In Depth

Why is Japan relaxing its immigration laws?

PM Shinzo Abe wins vote on immigration reform after bitter debate in parliament

Japan’s House of Representatives has passed a long-awaited piece of legislation relaxing the country’s famously strict immigration laws.

The aim of the bill, which was forced through by the ruling conservative Liberal Democratic Party, is to offer low-skilled foreign workers a new type of visa.

The Ministry of Justice estimates that up to 345,000 newcomers would arrive during the programme’s first five years, on top of the 1.3 million foreign workers already in Japan.

But the passing of the bill was not unanimous. Opposition parties in the House of Representatives, led by the left-leaning Constitutional Democratic Party of Japan, vehemently opposed the legislative change. The Diplomat notes that this “made for a strange scene indeed” in which “the liberal-leaning opposition is against a new immigration law, and the conservative ruling party forces it through”.

Masterminded by Prime Minister Shinzo Abe, the bill will now face the upper house - known as the House of Councillors - where the Liberal Democratic Party has an overwhelming majority. It may be passed as early as Friday, The Mainichi reports, to be enacted fully by April.

So what is in the bill, and why is it so controversial?

What are the current laws?

Currently, Japan's foreign workers are granted visas based on their status. The Japan Times says that they are sorted into five groups:

  1. People with “specialised knowledge and skills, including university professors and lawyers”.
  2. People staying in Japan “on the strength of their legal positions”, such as those of Japanese descent.
  3. Trainees under the Technical Intern Training Program. Foreign workers from developing countries learn skills by working at factories and farms for a certain period of time and receive remuneration. 
  4. People engaged in “specifically designated types of work for which wages are paid”, including nursing and care-worker candidates.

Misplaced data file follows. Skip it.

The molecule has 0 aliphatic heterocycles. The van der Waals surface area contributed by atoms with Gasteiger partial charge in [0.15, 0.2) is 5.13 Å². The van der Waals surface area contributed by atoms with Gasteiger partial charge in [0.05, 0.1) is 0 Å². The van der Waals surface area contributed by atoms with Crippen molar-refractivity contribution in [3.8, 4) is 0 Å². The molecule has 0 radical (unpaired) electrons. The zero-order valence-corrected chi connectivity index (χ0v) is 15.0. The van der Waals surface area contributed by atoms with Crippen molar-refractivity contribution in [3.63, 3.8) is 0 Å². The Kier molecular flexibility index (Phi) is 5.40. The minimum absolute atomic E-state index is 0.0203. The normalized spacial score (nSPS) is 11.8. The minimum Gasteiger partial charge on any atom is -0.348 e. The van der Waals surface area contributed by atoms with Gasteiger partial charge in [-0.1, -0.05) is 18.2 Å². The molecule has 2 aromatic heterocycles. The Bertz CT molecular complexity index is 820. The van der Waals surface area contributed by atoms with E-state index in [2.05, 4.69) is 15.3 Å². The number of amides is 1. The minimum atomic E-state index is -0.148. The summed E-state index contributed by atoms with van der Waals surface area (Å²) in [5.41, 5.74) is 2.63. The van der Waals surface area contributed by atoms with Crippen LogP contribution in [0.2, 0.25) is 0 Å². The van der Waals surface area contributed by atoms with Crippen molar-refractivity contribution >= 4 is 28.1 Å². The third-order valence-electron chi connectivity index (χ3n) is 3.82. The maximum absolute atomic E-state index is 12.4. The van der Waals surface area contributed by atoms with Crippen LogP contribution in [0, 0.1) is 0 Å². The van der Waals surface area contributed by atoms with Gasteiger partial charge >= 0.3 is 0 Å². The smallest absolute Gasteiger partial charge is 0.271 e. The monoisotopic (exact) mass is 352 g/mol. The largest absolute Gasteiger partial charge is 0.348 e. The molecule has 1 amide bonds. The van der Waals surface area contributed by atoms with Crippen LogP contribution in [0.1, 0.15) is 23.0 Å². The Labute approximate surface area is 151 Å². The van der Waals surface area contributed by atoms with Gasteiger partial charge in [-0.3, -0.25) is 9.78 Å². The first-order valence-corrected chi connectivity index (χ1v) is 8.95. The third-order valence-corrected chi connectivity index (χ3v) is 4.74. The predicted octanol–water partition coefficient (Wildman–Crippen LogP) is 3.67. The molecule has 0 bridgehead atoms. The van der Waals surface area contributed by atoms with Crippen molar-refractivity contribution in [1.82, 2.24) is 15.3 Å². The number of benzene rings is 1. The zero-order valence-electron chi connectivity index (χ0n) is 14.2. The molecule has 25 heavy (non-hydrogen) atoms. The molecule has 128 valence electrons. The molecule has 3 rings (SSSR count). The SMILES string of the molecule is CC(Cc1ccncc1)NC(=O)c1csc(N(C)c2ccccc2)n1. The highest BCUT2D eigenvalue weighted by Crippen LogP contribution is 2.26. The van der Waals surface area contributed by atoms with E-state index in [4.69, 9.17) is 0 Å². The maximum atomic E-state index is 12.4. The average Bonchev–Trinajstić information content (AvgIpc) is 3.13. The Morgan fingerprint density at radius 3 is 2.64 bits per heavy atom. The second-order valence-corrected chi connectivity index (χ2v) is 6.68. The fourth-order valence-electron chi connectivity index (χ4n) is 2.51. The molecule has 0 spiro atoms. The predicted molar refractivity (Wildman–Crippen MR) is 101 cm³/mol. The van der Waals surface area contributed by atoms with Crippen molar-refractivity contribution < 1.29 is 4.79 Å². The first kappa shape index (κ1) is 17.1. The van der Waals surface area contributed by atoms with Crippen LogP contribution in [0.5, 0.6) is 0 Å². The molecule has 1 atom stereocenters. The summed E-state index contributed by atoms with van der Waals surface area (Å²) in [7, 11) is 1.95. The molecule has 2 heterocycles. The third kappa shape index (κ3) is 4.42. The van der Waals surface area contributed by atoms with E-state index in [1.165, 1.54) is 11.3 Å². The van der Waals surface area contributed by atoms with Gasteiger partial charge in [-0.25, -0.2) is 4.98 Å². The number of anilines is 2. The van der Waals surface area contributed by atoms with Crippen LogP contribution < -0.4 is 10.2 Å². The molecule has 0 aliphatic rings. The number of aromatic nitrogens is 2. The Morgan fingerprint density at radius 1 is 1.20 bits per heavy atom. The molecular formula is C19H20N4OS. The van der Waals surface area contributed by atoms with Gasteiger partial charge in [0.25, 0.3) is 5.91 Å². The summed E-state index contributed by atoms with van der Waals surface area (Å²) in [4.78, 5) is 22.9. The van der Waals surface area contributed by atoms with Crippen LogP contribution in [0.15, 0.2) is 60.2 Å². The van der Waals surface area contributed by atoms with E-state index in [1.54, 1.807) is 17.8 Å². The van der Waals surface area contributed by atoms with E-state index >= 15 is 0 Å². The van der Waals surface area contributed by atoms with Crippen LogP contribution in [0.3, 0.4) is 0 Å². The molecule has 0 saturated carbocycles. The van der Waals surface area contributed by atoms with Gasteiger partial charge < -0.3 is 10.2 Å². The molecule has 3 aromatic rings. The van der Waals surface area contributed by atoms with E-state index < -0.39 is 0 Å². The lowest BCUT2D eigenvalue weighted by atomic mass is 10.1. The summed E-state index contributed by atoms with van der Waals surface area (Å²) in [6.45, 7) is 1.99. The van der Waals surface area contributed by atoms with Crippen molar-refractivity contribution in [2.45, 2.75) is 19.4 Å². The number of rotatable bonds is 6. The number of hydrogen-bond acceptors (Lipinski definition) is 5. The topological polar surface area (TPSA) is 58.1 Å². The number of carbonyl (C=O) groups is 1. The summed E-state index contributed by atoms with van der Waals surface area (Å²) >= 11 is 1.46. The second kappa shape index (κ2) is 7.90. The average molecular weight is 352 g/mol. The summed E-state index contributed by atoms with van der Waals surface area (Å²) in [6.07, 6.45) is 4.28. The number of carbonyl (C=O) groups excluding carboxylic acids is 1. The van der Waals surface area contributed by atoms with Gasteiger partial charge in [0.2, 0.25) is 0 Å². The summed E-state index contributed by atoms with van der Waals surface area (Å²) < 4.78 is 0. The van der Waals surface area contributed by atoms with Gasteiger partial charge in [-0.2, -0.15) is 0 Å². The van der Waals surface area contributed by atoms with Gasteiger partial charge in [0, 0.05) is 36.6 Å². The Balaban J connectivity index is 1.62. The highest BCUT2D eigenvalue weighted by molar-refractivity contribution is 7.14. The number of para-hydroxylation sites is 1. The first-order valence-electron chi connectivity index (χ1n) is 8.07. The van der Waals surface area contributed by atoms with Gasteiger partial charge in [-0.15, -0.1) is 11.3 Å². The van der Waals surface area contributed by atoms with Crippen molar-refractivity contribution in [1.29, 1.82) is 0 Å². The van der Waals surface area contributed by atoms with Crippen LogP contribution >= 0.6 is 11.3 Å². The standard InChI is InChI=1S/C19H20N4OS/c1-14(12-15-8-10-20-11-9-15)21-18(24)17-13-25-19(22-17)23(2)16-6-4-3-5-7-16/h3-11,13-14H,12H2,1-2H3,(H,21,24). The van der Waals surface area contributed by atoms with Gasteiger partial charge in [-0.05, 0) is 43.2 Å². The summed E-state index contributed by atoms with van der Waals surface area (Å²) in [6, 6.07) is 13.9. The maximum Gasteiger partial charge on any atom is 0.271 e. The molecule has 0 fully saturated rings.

5. People engaged in “activities outside their visa status” such as foreign students working part-time jobs in convenience stores and restaurants, where they are allowed to work up to 28 hours a week.
What are the proposed changes?

The Japan Times reports that Abe’s government plans to create two new visa statuses.

“The first is for foreign workers having a certain level of skill. They can stay in Japan for up to five years but will not be allowed to bring their family members,” the newspaper says. “The second is for workers with a higher level of skill who would be allowed to bring their spouses and children. If certain conditions are met, they could be permitted to live in Japan indefinitely.”

This would effectively allow around 345,150 blue-collar workers to enter Japan over five years in sectors “that are suffering from serious labor shortages” such as electronics, food production, construction and nursing, Reuters adds.

Why are they doing this?

The driving force behind the bill is Japan’s rapidly shrinking labour market.

The Wall Street Journal says that Japan’s population “shrinks by more than 300,000 a year due to a low fertility rate”, and a “tightening labor market has reduced unemployment to 2.4%”.

Age is also playing a pivotal role. The Independent reports that “Japan is already the oldest society on Earth, the oldest that has ever existed, with more than one-third of its population over the age of 60, and a median age of 46”. The bill is therefore perhaps Japan’s long-awaited admission that the country “does need more immigrants to cope with the economic impact of its ageing population”, says the site.

The new legislation is also seen as an attempt to undo “years of scandal” surrounding Japan’s third visa tier - the Technical Intern Training Programme. The Diplomat says there has been “growing awareness about the exploitation and mistreatment of foreign nationals” in the programme, which critics say is abused by some companies and serves as a cover for the use of unskilled foreign workers.

Why is there opposition?

Opponents say the bill proposal is “hasty and ill-conceived”, with no real details yet published - something that an immigration-wary country like Japan may find hard to stomach, says Reuters.

The Japan Times asks: “Is Japan focusing on accepting people with professional skills and knowledge, even those savvy enough to start venture businesses, or does Japan merely want to accept cheap labour?”

It adds that even though only 345,000 people are expected to move to Japan following the bill, the legislation is still too broad, noting that “Japanese language ability is indispensable for foreign nationals living in Japan” and should be made part of the law.

“If Japan introduces unskilled foreign workers with the myopic view of overcoming its labor shortage — a short-term problem — a new third social class made up of foreigners (after Japanese men and women) could come into being, thus increasing social discord and friction,” it says.

But writing in The Independent, economic analyst Hamish McRae says that owing to “social pressure to resist” any perceived foreign influence as part of a “wider theme in Japan of reverence for its specialness”, the law “will not change Japan”.

“The country has deemed it more important to preserve its culture and identity than to ease economic strains, and it will continue to do so,” he adds.

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